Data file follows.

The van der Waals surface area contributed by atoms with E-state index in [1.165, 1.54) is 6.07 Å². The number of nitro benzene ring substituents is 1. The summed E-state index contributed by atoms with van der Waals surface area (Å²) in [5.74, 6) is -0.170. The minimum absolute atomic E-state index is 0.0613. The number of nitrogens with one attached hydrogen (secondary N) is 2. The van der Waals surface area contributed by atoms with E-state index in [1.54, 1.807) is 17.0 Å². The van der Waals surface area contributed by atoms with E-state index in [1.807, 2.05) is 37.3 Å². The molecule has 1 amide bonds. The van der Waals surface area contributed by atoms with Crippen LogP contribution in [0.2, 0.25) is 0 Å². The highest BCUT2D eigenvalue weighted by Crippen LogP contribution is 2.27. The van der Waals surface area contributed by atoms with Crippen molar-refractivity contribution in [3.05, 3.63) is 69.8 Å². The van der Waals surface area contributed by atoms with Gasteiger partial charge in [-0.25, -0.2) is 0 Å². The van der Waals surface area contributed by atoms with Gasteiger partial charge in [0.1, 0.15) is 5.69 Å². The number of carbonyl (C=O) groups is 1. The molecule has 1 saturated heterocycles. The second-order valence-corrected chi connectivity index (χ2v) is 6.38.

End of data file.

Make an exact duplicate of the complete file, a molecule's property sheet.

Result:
The van der Waals surface area contributed by atoms with E-state index in [1.165, 1.54) is 6.07 Å². The number of nitro benzene ring substituents is 1. The summed E-state index contributed by atoms with van der Waals surface area (Å²) in [5.74, 6) is -0.170. The minimum absolute atomic E-state index is 0.0613. The number of nitrogens with one attached hydrogen (secondary N) is 2. The van der Waals surface area contributed by atoms with E-state index in [1.54, 1.807) is 17.0 Å². The van der Waals surface area contributed by atoms with E-state index in [1.807, 2.05) is 37.3 Å². The molecule has 1 amide bonds. The van der Waals surface area contributed by atoms with Crippen LogP contribution in [0.2, 0.25) is 0 Å². The highest BCUT2D eigenvalue weighted by Crippen LogP contribution is 2.27. The van der Waals surface area contributed by atoms with Crippen molar-refractivity contribution in [3.05, 3.63) is 69.8 Å². The van der Waals surface area contributed by atoms with Gasteiger partial charge in [-0.25, -0.2) is 0 Å². The van der Waals surface area contributed by atoms with Gasteiger partial charge in [0.1, 0.15) is 5.69 Å². The number of carbonyl (C=O) groups is 1. The molecule has 1 saturated heterocycles. The second-order valence-corrected chi connectivity index (χ2v) is 6.38.